fish, I believe that the same species never occur in the fresh waters of distant continents. But on the same continent the species often range widely and almost capriciously; for two river-systems will have some fish in common and some different. A few facts seem to favour the possibility of their occasional transport by accidental means; like that of the live fish not rarely dropped by whirlwinds in India, and the vitality of their ova when removed from the water. But I am inclined to
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F376    Book:     Darwin, C. R. 1860. On the origin of species by means of natural selection, or the preservation of favoured races in the struggle for life. London: John Murray. 2d edition, second issue.   Text   Image   PDF
occasional means of transport having been largely efficient in the long course of time, than with the view of all our oceanic islands having been formerly connected by continuous land with the nearest continent; for on this latter view the migration would probably have been more complete; and if modification be admitted, all the forms of life would have been more [page] 39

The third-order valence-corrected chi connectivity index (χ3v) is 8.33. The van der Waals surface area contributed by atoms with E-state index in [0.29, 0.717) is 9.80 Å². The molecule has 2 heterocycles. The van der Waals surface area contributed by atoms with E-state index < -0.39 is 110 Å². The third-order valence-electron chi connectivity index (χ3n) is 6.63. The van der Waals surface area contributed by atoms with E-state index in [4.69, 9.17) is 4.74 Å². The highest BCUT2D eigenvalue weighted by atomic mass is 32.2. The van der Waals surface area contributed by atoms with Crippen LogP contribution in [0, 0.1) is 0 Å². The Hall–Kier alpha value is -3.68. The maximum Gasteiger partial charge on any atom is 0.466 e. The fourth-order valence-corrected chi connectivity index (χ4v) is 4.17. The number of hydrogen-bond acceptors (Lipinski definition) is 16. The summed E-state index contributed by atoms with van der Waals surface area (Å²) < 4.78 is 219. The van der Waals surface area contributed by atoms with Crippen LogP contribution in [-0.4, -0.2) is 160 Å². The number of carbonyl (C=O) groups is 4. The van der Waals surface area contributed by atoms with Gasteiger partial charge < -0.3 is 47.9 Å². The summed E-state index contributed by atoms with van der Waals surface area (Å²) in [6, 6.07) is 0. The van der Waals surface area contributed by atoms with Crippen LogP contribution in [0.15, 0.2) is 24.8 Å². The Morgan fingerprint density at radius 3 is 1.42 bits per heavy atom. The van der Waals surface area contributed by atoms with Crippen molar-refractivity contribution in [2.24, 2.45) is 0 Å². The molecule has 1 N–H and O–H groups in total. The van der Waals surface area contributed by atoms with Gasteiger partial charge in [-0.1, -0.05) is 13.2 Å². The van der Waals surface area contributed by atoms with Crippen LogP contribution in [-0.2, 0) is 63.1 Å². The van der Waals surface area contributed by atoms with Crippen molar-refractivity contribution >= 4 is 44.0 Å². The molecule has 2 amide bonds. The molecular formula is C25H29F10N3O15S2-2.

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F376    Book:     Darwin, C. R. 1860. On the origin of species by means of natural selection, or the preservation of favoured races in the struggle for life. London: John Murray. 2d edition, second issue.   Text   Image   PDF
separated by hundreds of miles of open sea. If the existence of the same species at distant and isolated points of the earth's surface, can in many instances be explained on the view of each species having migrated from a single birthplace; then, considering our ignorance with respect to former climatal and geographical changes and various occasional means of transport, the belief that this has been the universal law, seems to me incomparably the safest. In discussing this subject, we shall be enabled
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F376    Book:     Darwin, C. R. 1860. On the origin of species by means of natural selection, or the preservation of favoured races in the struggle for life. London: John Murray. 2d edition, second issue.   Text   Image   PDF